Mirror of Dew: The Poetry of Alam-taj Zhale Qa'em-Maqami

Mirror of Dew: The Poetry of Alam-taj Zhale Qa'em-Maqami

by Harvard


Members save with free shipping everyday! 
See details


Mirror of Dew introduces one of Iran's outstanding female poets, whose work has not previously been available in English. Zhāle Qā'em-Maqāmi (1883-1946) was a witness to pivotal social and political developments in Iran during its transition to modernity. Persian poetry at that time was often used polemically and didactically, for a mass audience, but Zhāle did not write to be published. The poems, like the mirror, samovar, and other familiar objects we find in them, appear to be the author's intimate companions.

Her poetry is deeply personal but includes social critique and offers a rare window into the impact of a modern awareness on private lives. Zhāle is biting in her condemnation of traditional Persian culture, and even of aspects of Islamic law and custom. She might be called the Emily Dickinson of Persian poetry, although Zhāle was married, against her will. Zhāle is far from the first female poet in Persian literature but is the first we know of to write with an interior, intimate voice about private life, her anxieties, her frustrated love, her feelings about her husband, and many topical issues. This volume presents the Persian text of Zhāle's poems on pages facing the English translations.

Product Details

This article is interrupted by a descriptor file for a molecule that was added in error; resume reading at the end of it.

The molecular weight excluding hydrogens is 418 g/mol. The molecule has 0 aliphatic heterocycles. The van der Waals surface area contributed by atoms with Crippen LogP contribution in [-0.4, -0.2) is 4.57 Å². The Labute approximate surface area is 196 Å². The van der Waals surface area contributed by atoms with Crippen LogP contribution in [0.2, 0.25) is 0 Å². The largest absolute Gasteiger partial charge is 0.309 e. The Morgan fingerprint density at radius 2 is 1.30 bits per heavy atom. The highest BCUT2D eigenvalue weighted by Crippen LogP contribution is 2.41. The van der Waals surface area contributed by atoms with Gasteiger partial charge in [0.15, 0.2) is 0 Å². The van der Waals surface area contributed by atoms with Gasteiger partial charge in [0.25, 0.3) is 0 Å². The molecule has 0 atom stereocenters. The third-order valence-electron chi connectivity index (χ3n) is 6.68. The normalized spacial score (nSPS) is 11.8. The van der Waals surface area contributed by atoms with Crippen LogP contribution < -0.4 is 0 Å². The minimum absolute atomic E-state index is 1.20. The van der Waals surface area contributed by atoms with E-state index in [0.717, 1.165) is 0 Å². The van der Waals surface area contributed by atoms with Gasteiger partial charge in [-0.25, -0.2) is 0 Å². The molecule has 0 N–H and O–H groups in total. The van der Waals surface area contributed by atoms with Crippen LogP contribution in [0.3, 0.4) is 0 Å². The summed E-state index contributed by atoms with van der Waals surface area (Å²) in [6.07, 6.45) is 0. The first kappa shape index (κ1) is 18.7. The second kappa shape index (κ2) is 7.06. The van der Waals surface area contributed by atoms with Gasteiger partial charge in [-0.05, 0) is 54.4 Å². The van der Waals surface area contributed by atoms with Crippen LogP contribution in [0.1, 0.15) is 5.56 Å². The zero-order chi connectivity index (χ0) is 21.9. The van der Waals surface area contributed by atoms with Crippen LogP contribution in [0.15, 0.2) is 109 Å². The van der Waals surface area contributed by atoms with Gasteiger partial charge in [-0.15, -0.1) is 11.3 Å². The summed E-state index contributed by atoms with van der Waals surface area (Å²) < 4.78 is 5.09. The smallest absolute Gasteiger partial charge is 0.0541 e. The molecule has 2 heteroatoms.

ISBN-13: 9780674428249
Publisher: Harvard
Publication date: 07/07/2014
Series: Ilex Series , #14
Pages: 224
Product dimensions: 5.90(w) x 8.90(h) x 0.50(d)

About the Author

Asghar Seyed-Gohrab is Senior Lecturer in the Department of Middle Eastern Studies at Leiden University.

Table of Contents

Acknowledgments ix

A Note on Translation, Transliteration, and References xi

Introduction: Life and Work 1

Persian Women Poets 7

A Historical Sketch of Zhale's Time 10

Zhale's Poetry 12

Themes in Zhale's Poetry: Her Husband 19

The Position of Women 29

Living in a Harem 36

Zhale as a Mother 38

The Samovar 43

The Mirror as a Companion 44

The Curler as a Companion 46

Conclusion 48

Zhale's Collected Poetry 51

A Message to Women of the Future 53

What Would Have Been? 55

Women and the Mirror 57

Depiction of Existence 59

Far from a Child 63

The Difference between Men and Women 65

Love and Benevolence 67

To Unborn Child 71

On Child's Death 73

Reproach to My Husband 75

The Dungeon of the Harem 81

A Mother's Duty 83

The Rights of Men and Women 85

The Night of Apprehensions 89

Love 91

Conversation with a Sewing Machine 93

Advice for the Sisters 97

Complaint against the Comb 99

Answering the Letter of a Friend 101

Sharing Pain with the Samovar' 105

Mother's Love 109

Longing for Love 111

A Favor from the Mirror 113

A Childish Judgment 117

Jealous 121

The Widow 127

A Memory of the Time I Was Married 131

Sharing Pain with a Mirror 133

A Picture in Golden Frame 139

Claiming Chastity 145

A Husband, Not an Intimate 147

A Fitting Husband 151

A Love Poem 153

Thoughts of a Concubine 155

Insult 159

Throwing Insults 163

After My Husband's Death 167

The Lover of Love 171

Predicting Women's Freedom 173

Impossible Love 177

Confession 179

Bandit 181

Hair Curler 185

Message to the Unborn 187

An Unstable Wish 191

Problem 193

A Serious Joke 195

The Trace of Oh 199

Far from the Child 199

Cutting the Hand 199

Bidding Farewell 199

A Firm Answer 201

Works Cited 203

Index 209

Customer Reviews